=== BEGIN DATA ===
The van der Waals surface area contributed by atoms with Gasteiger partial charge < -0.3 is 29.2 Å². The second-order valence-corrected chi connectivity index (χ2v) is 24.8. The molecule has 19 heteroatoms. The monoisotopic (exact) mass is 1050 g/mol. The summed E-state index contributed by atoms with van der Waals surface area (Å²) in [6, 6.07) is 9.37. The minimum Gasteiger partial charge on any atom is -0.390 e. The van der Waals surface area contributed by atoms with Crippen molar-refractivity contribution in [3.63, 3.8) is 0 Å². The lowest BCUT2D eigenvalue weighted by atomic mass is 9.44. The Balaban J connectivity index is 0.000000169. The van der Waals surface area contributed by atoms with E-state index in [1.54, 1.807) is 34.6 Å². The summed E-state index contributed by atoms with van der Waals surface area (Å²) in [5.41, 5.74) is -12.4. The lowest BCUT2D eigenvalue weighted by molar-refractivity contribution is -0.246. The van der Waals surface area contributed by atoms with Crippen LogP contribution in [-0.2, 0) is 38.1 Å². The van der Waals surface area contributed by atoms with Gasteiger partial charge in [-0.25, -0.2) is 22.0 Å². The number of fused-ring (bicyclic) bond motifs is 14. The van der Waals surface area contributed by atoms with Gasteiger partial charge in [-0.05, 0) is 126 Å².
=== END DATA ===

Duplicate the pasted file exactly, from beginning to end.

The van der Waals surface area contributed by atoms with Gasteiger partial charge < -0.3 is 29.2 Å². The second-order valence-corrected chi connectivity index (χ2v) is 24.8. The molecule has 19 heteroatoms. The monoisotopic (exact) mass is 1050 g/mol. The summed E-state index contributed by atoms with van der Waals surface area (Å²) in [6, 6.07) is 9.37. The minimum Gasteiger partial charge on any atom is -0.390 e. The van der Waals surface area contributed by atoms with Crippen molar-refractivity contribution in [3.63, 3.8) is 0 Å². The lowest BCUT2D eigenvalue weighted by atomic mass is 9.44. The Balaban J connectivity index is 0.000000169. The van der Waals surface area contributed by atoms with E-state index in [1.54, 1.807) is 34.6 Å². The summed E-state index contributed by atoms with van der Waals surface area (Å²) in [5.41, 5.74) is -12.4. The lowest BCUT2D eigenvalue weighted by molar-refractivity contribution is -0.246. The van der Waals surface area contributed by atoms with Crippen LogP contribution in [-0.2, 0) is 38.1 Å². The van der Waals surface area contributed by atoms with Gasteiger partial charge in [-0.25, -0.2) is 22.0 Å². The number of fused-ring (bicyclic) bond motifs is 14. The van der Waals surface area contributed by atoms with Gasteiger partial charge in [-0.05, 0) is 126 Å².